Now that the White House dream of a discharge petition is dead, they’ve turned to a foolproof Plan B: Politely taunting Boehner to bring a clean CR to the floor himself. O’s game here is to claim that Democrats would win if Boehner allowed that, but I don’t think that’s true. They would win if the House operated via secret ballot, but he’s got the same problem here as Pelosi has with her petition. Namely, it’s just too risky for centrist GOPers to cross the aisle and destroy the party’s negotiating leverage by casting an actual vote against shutdown. The reason Obama wants this vote isn’t because he expects Democrats would win, it’s because he expects it would fail along party lines (more or less) and then he could get back to claiming that this is all Republicans’ fault. Between the feds locking elderly vets out of war memorials and Reid refusing to fund the NIH so kids with cancer can get treated, that message lately has become, shall we say, muddled.
Since Plan B is doomed, then, it might be time for Plan C: Forget the CR for now and pressure Boehner by getting the Senate to vote on a clean debt-ceiling hike, in the hope/expectation that six Republicans there will cross the aisle. McCain, Graham, Collins, Murkowski, Kirk, and one other would do it, assuming all Democrats vote together. Which they will.
The aide said that they are confident that all 52 Democrats and both independents in the Senate would vote for a “clean” increase…
During the 2011 debt-ceiling negotiations, 43 Republican senators sent a letter to Reid saying they would not support a “clean” debt-ceiling hike. Of the four who didn’t sign the letter, only two — Lisa Murkowski (R-Alaska) and Susan Collins (R-Maine) — are still in office. Many Senate Republicans have complained openly about efforts led by Sen. Ted Cruz (R-Tex.) to tie the debt ceiling and government shutdown issues to Obamacare, but that hasn’t translated into support for bills with no Republican demands attached.
But if Senate Democrats could pass a clean increase, it would put House Republican leadership in the awkward position of likely opposing something that they said a week before was not worth discussing because it couldn’t even pass the Democrat-controlled Senate.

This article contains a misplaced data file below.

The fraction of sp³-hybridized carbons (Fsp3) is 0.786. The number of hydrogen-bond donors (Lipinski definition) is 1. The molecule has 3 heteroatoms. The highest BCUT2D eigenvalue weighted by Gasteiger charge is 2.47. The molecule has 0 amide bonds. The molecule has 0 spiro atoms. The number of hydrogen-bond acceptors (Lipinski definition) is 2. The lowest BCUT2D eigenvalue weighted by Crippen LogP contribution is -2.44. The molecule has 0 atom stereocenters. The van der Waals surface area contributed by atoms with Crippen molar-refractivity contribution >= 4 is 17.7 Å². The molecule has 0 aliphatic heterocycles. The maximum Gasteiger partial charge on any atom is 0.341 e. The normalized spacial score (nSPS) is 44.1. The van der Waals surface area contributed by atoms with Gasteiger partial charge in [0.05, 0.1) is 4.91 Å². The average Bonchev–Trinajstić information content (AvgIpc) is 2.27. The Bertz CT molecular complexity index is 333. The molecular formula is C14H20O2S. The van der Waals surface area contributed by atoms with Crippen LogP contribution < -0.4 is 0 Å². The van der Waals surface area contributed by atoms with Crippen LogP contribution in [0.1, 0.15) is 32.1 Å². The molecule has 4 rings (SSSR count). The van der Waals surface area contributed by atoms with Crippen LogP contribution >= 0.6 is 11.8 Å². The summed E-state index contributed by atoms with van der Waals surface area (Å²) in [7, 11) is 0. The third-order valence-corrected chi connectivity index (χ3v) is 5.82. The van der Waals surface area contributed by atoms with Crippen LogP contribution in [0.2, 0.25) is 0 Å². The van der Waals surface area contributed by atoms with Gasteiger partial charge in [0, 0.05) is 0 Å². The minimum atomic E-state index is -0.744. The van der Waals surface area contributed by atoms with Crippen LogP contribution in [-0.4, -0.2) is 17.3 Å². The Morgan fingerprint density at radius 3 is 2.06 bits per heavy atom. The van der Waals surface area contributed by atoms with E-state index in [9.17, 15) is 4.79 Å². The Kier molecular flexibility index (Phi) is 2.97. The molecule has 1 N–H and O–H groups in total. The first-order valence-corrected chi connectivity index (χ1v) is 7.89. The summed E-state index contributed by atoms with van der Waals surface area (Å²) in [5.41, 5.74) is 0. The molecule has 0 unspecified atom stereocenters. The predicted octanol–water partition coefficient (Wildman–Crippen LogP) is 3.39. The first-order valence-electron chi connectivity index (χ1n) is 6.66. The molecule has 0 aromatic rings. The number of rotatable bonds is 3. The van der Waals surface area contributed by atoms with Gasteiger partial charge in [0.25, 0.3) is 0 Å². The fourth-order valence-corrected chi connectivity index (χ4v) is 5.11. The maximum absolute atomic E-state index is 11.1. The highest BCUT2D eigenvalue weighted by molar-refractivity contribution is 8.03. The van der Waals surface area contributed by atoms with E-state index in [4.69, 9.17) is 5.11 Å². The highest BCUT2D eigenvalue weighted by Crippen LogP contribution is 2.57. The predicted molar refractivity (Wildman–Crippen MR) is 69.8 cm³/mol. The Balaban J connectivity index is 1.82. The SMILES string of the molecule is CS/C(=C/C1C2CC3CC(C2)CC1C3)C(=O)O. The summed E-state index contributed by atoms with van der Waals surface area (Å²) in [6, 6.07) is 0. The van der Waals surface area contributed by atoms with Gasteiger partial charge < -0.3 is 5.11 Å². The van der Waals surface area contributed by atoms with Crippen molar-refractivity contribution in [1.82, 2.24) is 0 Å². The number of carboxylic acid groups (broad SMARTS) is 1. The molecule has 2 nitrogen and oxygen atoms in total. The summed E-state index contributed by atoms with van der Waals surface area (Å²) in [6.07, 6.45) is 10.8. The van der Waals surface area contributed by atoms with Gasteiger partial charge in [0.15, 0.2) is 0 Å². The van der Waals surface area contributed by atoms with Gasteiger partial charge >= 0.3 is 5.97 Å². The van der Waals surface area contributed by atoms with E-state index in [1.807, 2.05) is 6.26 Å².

Whether Reid can get six Republicans may depend upon what the polling over the shutdown looks like. Gallup reported this morning that considerably more people view the current shutdown as more serious than the 1995 version. Back then, 12 percent called it a “crisis” and 44 percent called it a “major problem”; this time, the numbers are 21 percent and 49 percent, respectively. ABC/WaPo, meanwhile, asked respondents whether they blame Obama, congressional Dems, or congressional Republicans more. Verdict:
Majorities disapprove of everyone, but the growth in disapproval of the GOP is outpacing the growth for O and his caucus. Even in Utah, Mike Lee’s very red home state, nearly as many people blame the GOP for the shutdown as they do Obama. Is that enough to get six Senate Republicans to bend on a clean debt-ceiling hike?
One thing I don’t understand is why, per Ed’s post earlier, the White House would suddenly signal that they’d accept a short-term debt ceiling extension. Even if it’s true that they’d agree to one at the eleventh hour to avert hitting the debt limit, their goal right now is to convince Boehner that they absolutely, positively won’t negotiate, and therefore he should cave and pass a clean hike. Telling him that they’ll agree to a short-term hike is basically encouraging him not to cave, to keep pushing for demands because, even if he can’t get the White House to agree, they’ll bail him out at the last minute by agreeing to raise the debt-ceiling for a few weeks. I can only assume that they’re saying that now because they’re worried about the drop in the Dow this morning and want to show Wall Street that it’s not time to panic. Or is there another obvious reason I’m missing?